Upcoming ICA Election for President

Forwarded by Dr. Tom Klapp for members of the International Chiropractors Association

It’s happened in Florida and Rhode Island.
It’s happening right now in Vermont. Your State may be next!
An Urgent Message From Dr. Tom Klapp
About the Upcoming ICA Election for President
(Call 1 888 705-4099 toll-free to hear a message from Dr. Klapp)

Dear ICA Member:

What’s happened in Florida and Rhode Island? They’ve changed the legal name of chiropractic to “Chiropractic Medicine.” How did you feel when you just read those two words? You probably felt the same way I do when I read them–ANGRY, and frustrated. Who is going to stop this from sweeping the country? The only one who will stop it is you, the ICA member. How are you going to stop it? Only your continued support of the ICA–and by getting more of your friends and colleagues to join the ICA will stop this threat. In my opinion, the ICA is the ONLY credible association capable of standing up against–and stopping–the forces of “chiropractic medicine.”

Now, more than ever before, the ICA needs strong, focused leadership to battle the forces that would steal our history, tradition and principle. The days of the ICA standing by and letting others do our work, are over.

Two years ago, Dr. Bob Hoffman was elected President of the ICA. In those two years, Dr. Hoffman has led a movement in the ICA. Under Dr. Hoffman’s leadership, the ICA has dramatically increased its communications to its membership and amongst the leadership. The ICA has begun to open the lines of communications between the ICA and the profession like never before. At our recent mid-year Board meeting, the Board of the ICA debated the concept of publishing a newspaper and mailing it to the entire profession on a regular basis.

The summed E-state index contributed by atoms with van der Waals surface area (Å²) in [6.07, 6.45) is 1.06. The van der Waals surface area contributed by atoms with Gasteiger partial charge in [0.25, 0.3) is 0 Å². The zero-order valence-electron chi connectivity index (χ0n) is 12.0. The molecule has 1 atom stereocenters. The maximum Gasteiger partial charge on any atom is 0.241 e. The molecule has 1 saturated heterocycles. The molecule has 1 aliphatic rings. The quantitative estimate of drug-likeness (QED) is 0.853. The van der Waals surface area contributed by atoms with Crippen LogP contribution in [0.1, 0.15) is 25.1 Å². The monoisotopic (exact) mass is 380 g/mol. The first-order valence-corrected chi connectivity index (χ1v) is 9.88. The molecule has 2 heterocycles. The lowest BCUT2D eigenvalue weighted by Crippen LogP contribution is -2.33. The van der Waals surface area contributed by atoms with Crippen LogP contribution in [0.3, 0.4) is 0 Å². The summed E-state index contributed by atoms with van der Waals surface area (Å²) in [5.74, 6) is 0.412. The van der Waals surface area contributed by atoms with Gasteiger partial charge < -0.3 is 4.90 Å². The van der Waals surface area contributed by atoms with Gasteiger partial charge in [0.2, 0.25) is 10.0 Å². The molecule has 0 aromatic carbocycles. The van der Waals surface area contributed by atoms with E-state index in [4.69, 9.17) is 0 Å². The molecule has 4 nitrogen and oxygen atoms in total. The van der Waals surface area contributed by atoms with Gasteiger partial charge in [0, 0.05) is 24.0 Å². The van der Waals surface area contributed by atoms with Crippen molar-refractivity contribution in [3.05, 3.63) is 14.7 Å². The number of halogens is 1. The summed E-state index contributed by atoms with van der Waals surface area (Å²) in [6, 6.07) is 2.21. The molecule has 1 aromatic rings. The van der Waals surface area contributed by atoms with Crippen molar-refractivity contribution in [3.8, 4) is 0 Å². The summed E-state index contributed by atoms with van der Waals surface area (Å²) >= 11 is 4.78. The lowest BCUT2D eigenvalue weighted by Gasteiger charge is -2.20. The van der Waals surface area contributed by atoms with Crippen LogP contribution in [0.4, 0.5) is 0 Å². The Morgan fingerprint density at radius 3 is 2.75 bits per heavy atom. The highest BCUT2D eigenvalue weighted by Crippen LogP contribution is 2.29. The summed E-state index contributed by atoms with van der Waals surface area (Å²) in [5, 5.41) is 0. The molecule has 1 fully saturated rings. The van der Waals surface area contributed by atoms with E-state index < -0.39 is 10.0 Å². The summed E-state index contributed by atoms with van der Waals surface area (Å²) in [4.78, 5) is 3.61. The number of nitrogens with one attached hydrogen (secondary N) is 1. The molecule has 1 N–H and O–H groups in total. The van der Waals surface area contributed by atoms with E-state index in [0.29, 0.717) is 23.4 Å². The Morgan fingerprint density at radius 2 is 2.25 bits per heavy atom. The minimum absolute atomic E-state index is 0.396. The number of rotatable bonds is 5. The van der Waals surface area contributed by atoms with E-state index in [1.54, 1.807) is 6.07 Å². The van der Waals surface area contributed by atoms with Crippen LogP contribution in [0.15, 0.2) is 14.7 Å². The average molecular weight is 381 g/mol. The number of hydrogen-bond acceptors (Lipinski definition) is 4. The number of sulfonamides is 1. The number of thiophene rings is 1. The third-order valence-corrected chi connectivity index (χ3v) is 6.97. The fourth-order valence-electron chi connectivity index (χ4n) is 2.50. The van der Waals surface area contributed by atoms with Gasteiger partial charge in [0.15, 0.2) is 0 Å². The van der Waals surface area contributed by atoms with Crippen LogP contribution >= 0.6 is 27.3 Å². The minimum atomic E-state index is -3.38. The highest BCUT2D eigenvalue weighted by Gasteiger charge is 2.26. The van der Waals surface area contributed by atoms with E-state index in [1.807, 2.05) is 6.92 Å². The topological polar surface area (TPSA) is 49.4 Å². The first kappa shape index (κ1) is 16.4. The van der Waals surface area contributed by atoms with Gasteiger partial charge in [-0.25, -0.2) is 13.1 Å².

Under Dr. Bob’s leadership, we’ve begun to put the “I” back in the ICA by sponsoring many ICA programs outside the US. For the first time, we’ve undertaken the strategic planning process that is so necessary for the health and well-being of any association. The pride, passion and purpose of the ICA has definitely increased under Dr. Hoffman’s leadership.

As you know by now, Dr. Hoffman has decided not to seek another term, and he has asked me to run for President to continue his initiatives and reforms. He has endorsed me to be the next ICA President and I have gratefully accepted his support.

The purpose of this letter is to ask you to support–and vote for–me as well.

Below are some of my qualifications and reasons to consider supporting me to be your next President.

My leadership platform for the ICA:

I will work to stop “chiropractic medicine” once and for all.

I will work to get the ICA’s message out to the entire profession. I believe it’s critical to begin to communicate our message to the entire profession–not just in the U.S., but internationally as well. The newspaper project (discussed above) is one that has explosive potential for the ICA’s influence in the profession.

I will work to expand the program and seminar function of the ICA. Our programs are a very effective outreach for the ICA to non-members. There is a tremendous need to communicate the ICA principles and values to our profession; programs and seminars provide a wonderful medium to do that. I will work to bring more success-oriented chiropractic programs, teleconferences, conventions, etc. to ICA members.